Amendment to change Undergraduate Senate voting system to be placed on ASSU Election ballot

April 12, 2021, 9:48 p.m.

Senators unanimously voted to place an amendment to create a single transferable voting system on the 2021 Associated Students of Stanford University (ASSU) general election ballot during Monday’s Undergraduate Senate meeting.

Under the Single Transferable Vote method, each voter would rank Undergraduate Senate candidates on a single ballot, which “maximizes the effectiveness of students’ votes, as votes cast for a particular set of candidates will be transferred to other candidates based on each voter’s preferences,” according to the Spring 2021 Interim Report of the Constitutional Review Committee.

In addition to passing a bill that would potentially change the Undergraduate Senate voting system, senators unanimously voted to place the Gender Neutral Language Amendment on the general election ballot, which would remove all references to gendered language from the ASSU Constitution.

Senators also unanimously approved three addendums to pre-existing policies during the meeting. The first addendum would make the Constitutional Council more accessible to the ASSU by clarifying its jurisdiction and laying out its formal procedures; the second addendum would make the constitutional language describing ASSU’s financial system clearer; and the third addendum would add language to the Constitution that explicitly prohibits discrimination in the ASSU because, as of now, this language is only included in the Joint Bylaws.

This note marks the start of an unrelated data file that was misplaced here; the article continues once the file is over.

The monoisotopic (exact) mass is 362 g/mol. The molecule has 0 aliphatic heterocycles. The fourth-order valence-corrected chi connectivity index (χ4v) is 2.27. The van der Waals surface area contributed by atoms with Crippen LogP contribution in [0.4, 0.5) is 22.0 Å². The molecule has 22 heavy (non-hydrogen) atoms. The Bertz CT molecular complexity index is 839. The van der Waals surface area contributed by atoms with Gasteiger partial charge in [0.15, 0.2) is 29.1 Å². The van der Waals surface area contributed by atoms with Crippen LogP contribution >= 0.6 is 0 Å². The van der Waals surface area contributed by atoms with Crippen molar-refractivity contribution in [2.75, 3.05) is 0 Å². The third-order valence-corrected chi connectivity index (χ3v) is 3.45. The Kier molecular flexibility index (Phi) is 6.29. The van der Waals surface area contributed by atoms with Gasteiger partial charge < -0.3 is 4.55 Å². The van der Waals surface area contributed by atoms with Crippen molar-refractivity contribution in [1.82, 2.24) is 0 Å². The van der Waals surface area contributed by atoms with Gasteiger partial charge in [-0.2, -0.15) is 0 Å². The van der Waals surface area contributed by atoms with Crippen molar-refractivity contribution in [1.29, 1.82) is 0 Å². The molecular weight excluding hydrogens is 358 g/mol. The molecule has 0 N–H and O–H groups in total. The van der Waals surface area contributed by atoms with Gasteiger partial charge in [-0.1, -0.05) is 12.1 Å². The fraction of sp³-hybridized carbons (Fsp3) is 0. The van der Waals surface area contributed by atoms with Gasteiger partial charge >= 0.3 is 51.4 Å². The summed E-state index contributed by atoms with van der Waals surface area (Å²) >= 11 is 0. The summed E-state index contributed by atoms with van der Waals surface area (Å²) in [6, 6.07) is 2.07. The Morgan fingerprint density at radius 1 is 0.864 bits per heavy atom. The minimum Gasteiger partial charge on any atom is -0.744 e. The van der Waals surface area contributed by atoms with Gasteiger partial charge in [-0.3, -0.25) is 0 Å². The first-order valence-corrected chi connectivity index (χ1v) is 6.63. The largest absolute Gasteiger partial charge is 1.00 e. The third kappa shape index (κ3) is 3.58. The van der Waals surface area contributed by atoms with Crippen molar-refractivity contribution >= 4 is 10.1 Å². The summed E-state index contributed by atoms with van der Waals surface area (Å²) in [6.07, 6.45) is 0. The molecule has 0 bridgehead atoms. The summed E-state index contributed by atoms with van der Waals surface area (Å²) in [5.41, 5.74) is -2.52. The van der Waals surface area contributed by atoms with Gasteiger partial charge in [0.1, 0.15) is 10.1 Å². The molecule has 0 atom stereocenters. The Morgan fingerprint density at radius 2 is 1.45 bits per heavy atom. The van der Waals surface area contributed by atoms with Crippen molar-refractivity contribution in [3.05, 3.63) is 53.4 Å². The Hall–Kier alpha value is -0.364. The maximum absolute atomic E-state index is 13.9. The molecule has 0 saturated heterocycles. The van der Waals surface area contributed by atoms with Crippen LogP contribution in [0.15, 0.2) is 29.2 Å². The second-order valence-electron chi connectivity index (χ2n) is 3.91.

As a result of Senate approval, these addendums will be placed on the general election ballot. If approved, the proposed changes will be enforced.

Senator Emily Nichols ’23 also proposed using ASSU discretionary funds allocated to the Undergraduate Senate to establish a mental health and wellness fund for students.

The Undergraduate Senate has $3,295 left over in discretionary funds and can choose what to do with the funds, according to Senate treasurer Tim Vrakas ’21.

Nichols said that she envisions students being able to use the funds for individual mental health support, such as paying for transportation to get to appointments and for co-payments, and for students to host self-care activities.

Malaysia Atwater '23 is a senior staff writer and former Vol. 260/261 managing editor in the News section. She is a political science major from Centennial, Colorado, and she enjoys dancing and re-watching Grey's Anatomy in her free time. Contact her at matwater 'at'

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